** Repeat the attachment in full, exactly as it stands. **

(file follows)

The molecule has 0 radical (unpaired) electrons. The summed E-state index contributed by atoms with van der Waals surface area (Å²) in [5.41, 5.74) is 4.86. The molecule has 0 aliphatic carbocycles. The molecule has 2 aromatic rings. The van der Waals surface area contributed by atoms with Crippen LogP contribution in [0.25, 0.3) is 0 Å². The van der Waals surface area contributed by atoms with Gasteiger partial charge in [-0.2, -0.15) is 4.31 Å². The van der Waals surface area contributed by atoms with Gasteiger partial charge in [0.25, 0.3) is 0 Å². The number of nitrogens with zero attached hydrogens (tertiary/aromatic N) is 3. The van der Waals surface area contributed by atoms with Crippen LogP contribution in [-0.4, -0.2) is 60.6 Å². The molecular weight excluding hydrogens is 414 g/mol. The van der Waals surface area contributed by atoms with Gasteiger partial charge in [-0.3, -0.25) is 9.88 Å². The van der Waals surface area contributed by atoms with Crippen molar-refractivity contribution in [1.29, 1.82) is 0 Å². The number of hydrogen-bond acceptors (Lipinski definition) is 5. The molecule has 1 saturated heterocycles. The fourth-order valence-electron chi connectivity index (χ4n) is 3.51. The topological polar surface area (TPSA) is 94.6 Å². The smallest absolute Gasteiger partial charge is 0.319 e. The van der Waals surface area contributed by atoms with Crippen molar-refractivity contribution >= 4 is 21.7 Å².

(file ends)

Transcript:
The molecule has 0 radical (unpaired) electrons. The summed E-state index contributed by atoms with van der Waals surface area (Å²) in [5.41, 5.74) is 4.86. The molecule has 0 aliphatic carbocycles. The molecule has 2 aromatic rings. The van der Waals surface area contributed by atoms with Crippen LogP contribution in [0.25, 0.3) is 0 Å². The van der Waals surface area contributed by atoms with Gasteiger partial charge in [-0.2, -0.15) is 4.31 Å². The van der Waals surface area contributed by atoms with Gasteiger partial charge in [0.25, 0.3) is 0 Å². The number of nitrogens with zero attached hydrogens (tertiary/aromatic N) is 3. The van der Waals surface area contributed by atoms with Crippen LogP contribution in [-0.4, -0.2) is 60.6 Å². The molecular weight excluding hydrogens is 414 g/mol. The van der Waals surface area contributed by atoms with Gasteiger partial charge in [-0.3, -0.25) is 9.88 Å². The van der Waals surface area contributed by atoms with Crippen molar-refractivity contribution in [1.29, 1.82) is 0 Å². The number of hydrogen-bond acceptors (Lipinski definition) is 5. The molecule has 1 saturated heterocycles. The fourth-order valence-electron chi connectivity index (χ4n) is 3.51. The topological polar surface area (TPSA) is 94.6 Å². The smallest absolute Gasteiger partial charge is 0.319 e. The van der Waals surface area contributed by atoms with Crippen molar-refractivity contribution >= 4 is 21.7 Å².